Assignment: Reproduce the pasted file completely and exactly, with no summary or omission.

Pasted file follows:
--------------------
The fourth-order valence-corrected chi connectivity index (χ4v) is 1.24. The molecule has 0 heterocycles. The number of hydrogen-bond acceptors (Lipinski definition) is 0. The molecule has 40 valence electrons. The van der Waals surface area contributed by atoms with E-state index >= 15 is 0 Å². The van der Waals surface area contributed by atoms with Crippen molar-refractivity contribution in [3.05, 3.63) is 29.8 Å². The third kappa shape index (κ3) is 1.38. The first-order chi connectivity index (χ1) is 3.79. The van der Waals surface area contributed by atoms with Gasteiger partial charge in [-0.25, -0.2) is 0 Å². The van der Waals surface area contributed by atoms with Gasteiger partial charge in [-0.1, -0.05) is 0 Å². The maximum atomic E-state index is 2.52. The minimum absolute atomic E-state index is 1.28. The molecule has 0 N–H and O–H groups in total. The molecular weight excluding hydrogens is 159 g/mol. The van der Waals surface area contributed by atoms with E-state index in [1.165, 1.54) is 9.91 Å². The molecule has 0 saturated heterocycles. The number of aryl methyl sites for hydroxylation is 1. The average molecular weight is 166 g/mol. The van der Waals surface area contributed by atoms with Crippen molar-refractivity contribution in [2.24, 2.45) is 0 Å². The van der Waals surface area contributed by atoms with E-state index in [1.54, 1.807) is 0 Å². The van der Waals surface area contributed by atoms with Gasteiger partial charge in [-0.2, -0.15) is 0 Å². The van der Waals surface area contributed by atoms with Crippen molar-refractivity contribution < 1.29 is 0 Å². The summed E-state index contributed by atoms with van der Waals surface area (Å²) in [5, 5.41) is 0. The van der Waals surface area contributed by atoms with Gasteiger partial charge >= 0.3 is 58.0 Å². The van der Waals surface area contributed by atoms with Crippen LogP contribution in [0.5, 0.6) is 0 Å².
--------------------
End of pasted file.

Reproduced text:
The fourth-order valence-corrected chi connectivity index (χ4v) is 1.24. The molecule has 0 heterocycles. The number of hydrogen-bond acceptors (Lipinski definition) is 0. The molecule has 40 valence electrons. The van der Waals surface area contributed by atoms with E-state index >= 15 is 0 Å². The van der Waals surface area contributed by atoms with Crippen molar-refractivity contribution in [3.05, 3.63) is 29.8 Å². The third kappa shape index (κ3) is 1.38. The first-order chi connectivity index (χ1) is 3.79. The van der Waals surface area contributed by atoms with Gasteiger partial charge in [-0.25, -0.2) is 0 Å². The van der Waals surface area contributed by atoms with Gasteiger partial charge in [-0.1, -0.05) is 0 Å². The maximum atomic E-state index is 2.52. The minimum absolute atomic E-state index is 1.28. The molecule has 0 N–H and O–H groups in total. The molecular weight excluding hydrogens is 159 g/mol. The van der Waals surface area contributed by atoms with E-state index in [1.165, 1.54) is 9.91 Å². The molecule has 0 saturated heterocycles. The number of aryl methyl sites for hydroxylation is 1. The average molecular weight is 166 g/mol. The van der Waals surface area contributed by atoms with Crippen molar-refractivity contribution in [2.24, 2.45) is 0 Å². The van der Waals surface area contributed by atoms with E-state index in [1.54, 1.807) is 0 Å². The van der Waals surface area contributed by atoms with Gasteiger partial charge in [-0.2, -0.15) is 0 Å². The van der Waals surface area contributed by atoms with Crippen molar-refractivity contribution < 1.29 is 0 Å². The summed E-state index contributed by atoms with van der Waals surface area (Å²) in [5, 5.41) is 0. The van der Waals surface area contributed by atoms with Gasteiger partial charge >= 0.3 is 58.0 Å². The van der Waals surface area contributed by atoms with Crippen LogP contribution in [0.5, 0.6) is 0 Å².